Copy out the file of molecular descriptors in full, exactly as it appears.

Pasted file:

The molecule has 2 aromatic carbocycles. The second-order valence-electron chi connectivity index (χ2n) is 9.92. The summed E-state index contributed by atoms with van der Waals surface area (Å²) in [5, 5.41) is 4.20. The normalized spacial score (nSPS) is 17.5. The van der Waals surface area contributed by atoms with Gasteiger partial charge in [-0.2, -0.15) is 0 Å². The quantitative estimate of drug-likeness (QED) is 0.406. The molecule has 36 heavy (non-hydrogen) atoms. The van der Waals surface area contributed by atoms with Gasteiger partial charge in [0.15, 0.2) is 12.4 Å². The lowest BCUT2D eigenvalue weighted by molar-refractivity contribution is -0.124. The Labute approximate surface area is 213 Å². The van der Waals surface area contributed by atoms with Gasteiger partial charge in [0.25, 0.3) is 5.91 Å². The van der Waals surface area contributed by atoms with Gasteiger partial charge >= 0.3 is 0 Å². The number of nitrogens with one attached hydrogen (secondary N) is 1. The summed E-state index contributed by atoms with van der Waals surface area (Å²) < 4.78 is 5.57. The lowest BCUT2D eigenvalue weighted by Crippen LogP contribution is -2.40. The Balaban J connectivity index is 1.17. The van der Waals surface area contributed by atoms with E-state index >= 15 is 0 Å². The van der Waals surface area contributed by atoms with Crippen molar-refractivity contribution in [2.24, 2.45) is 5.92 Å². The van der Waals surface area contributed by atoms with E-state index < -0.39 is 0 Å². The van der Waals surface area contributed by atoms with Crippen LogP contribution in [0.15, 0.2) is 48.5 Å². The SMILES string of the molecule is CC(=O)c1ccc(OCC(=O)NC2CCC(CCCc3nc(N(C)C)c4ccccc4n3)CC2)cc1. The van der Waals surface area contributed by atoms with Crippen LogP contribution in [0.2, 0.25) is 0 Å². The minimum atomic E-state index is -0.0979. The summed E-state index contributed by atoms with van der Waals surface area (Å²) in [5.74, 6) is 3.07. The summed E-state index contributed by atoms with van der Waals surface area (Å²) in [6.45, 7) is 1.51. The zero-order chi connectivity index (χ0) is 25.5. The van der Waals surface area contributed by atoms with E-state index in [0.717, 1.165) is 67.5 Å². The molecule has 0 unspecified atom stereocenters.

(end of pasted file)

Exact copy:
The molecule has 2 aromatic carbocycles. The second-order valence-electron chi connectivity index (χ2n) is 9.92. The summed E-state index contributed by atoms with van der Waals surface area (Å²) in [5, 5.41) is 4.20. The normalized spacial score (nSPS) is 17.5. The van der Waals surface area contributed by atoms with Gasteiger partial charge in [-0.2, -0.15) is 0 Å². The quantitative estimate of drug-likeness (QED) is 0.406. The molecule has 36 heavy (non-hydrogen) atoms. The van der Waals surface area contributed by atoms with Gasteiger partial charge in [0.15, 0.2) is 12.4 Å². The lowest BCUT2D eigenvalue weighted by molar-refractivity contribution is -0.124. The Labute approximate surface area is 213 Å². The van der Waals surface area contributed by atoms with Gasteiger partial charge in [0.25, 0.3) is 5.91 Å². The van der Waals surface area contributed by atoms with Gasteiger partial charge >= 0.3 is 0 Å². The number of nitrogens with one attached hydrogen (secondary N) is 1. The summed E-state index contributed by atoms with van der Waals surface area (Å²) < 4.78 is 5.57. The lowest BCUT2D eigenvalue weighted by Crippen LogP contribution is -2.40. The Balaban J connectivity index is 1.17. The van der Waals surface area contributed by atoms with E-state index >= 15 is 0 Å². The van der Waals surface area contributed by atoms with Crippen molar-refractivity contribution in [2.24, 2.45) is 5.92 Å². The van der Waals surface area contributed by atoms with E-state index < -0.39 is 0 Å². The van der Waals surface area contributed by atoms with Crippen LogP contribution in [0.15, 0.2) is 48.5 Å². The SMILES string of the molecule is CC(=O)c1ccc(OCC(=O)NC2CCC(CCCc3nc(N(C)C)c4ccccc4n3)CC2)cc1. The van der Waals surface area contributed by atoms with Crippen LogP contribution in [0.2, 0.25) is 0 Å². The minimum atomic E-state index is -0.0979. The summed E-state index contributed by atoms with van der Waals surface area (Å²) in [5.74, 6) is 3.07. The summed E-state index contributed by atoms with van der Waals surface area (Å²) in [6.45, 7) is 1.51. The zero-order chi connectivity index (χ0) is 25.5. The van der Waals surface area contributed by atoms with E-state index in [0.717, 1.165) is 67.5 Å². The molecule has 0 unspecified atom stereocenters.